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Quiet Reflections of Hope (Revell, 2009)
Unless otherwise noted, Scripture taken from the New King James Version®, NKJV © 1982 by Thomas Nelson.
Used by permission. All rights reserved.
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Undue Favor

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Genesis 38 interrupts the climax of the Joseph narrative with another tale: Judah and Tamar. Switching protagonists is surprising enough, but the tale itself shocks us. We’re hardly given time to process the strange cultural practices of the ancient Near East, prostitution, deception, and the sudden death of those who displease God before we’re returned to Joseph’s struggles in Egypt.

The story is additionally confusing because it seems to lack a hero. Judah uses Tamar, as his two sons did—though he at least acknowledges his actions. Tamar uses her wits and risks her life to secure a future for herself, but she does so through deplorable means.

Attempts have been made to justify the characters and put it all in perspective, but there is no neat packaging. The characters in this story face dire circumstances and a unique cultural context—one that is nearly impossible for modern readers to understand. But we don’t need a lesson in ancient Near Eastern cultural studies to see that they are fallible, and that they exploit others for their own ends. And we don’t need a history lesson to be able to identify with them. An honest look at ourselves reveals our own sins—subtly deplorable, and respectably wrapped.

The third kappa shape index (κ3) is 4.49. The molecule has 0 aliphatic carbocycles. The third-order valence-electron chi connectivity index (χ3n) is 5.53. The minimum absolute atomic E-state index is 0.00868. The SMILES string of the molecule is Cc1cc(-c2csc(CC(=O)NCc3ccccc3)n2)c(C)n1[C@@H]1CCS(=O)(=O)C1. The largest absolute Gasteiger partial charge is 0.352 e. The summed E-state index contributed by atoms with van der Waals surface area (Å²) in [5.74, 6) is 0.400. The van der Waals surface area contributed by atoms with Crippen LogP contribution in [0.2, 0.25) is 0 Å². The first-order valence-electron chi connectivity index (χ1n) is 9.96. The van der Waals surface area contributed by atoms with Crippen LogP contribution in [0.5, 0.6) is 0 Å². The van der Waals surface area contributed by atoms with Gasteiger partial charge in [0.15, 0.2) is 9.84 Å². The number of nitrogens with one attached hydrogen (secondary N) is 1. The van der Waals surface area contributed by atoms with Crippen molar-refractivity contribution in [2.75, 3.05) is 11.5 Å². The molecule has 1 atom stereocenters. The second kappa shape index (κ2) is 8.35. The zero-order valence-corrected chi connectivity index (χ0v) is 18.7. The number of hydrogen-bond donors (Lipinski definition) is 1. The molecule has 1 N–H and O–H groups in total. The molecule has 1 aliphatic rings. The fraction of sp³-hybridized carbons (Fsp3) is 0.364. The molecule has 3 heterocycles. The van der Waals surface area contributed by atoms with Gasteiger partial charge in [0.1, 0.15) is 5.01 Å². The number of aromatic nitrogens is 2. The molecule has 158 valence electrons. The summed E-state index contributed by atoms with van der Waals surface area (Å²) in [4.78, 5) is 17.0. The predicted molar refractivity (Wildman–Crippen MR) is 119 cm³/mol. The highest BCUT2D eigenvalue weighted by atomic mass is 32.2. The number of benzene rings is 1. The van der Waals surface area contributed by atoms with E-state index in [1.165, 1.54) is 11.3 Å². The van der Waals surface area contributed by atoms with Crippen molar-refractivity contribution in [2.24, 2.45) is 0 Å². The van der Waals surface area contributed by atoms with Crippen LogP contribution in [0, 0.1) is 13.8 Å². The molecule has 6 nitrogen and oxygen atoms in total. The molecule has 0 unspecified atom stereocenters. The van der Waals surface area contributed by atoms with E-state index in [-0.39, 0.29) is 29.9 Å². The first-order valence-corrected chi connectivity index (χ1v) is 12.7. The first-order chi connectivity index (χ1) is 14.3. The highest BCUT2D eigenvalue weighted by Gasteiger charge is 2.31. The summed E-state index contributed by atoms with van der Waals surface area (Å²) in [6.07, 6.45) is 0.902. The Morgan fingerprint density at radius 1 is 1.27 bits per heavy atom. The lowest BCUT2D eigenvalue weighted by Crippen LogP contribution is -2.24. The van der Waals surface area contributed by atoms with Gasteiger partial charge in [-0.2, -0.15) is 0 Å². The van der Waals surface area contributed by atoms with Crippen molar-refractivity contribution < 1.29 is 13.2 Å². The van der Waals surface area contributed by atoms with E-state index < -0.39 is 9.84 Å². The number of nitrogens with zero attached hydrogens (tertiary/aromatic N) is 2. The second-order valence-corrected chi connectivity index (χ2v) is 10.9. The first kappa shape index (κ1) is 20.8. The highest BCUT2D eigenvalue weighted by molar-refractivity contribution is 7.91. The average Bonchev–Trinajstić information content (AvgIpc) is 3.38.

So, why is this story in the Bible? Why this tale of woe? Surprisingly, there is a hero. As we read, we see that God also uses people for redemption, not exploitation. Perez, the son of Judah and Tamar, is one in a long list of names that will lead to the birth of Christ. Through unlikely characters like Judah and Tamar, God prepared a way out of the sin that defined us.

Just like these characters, we are unlikely recipients of His favor.

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RVN; Connect the Testaments
Unless otherwise noted, Scripture taken from the Lexham English Bible, LEB © 2012 by Logos Bible Software.
Used by permission. All rights reserved.
Links open in new window and are in the New King James Version®, NKJV, unless otherwise noted.
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Filipino Expat Encouragement RL080

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Do-It-Yourself Religion

IN a world in which the motto often is “do your own thing,” people frequently develop self-styled religious beliefs and practices. For some this means a pick-and-choose, take-it-or-leave-it approach to established Christianity. For others it means coming up with outlandish ideas about God and eccentric ways of living. Either way, the ultimate authority becomes the individual, who assumes the prerogative of ignoring any demand or discipline that feels too limiting or imposing.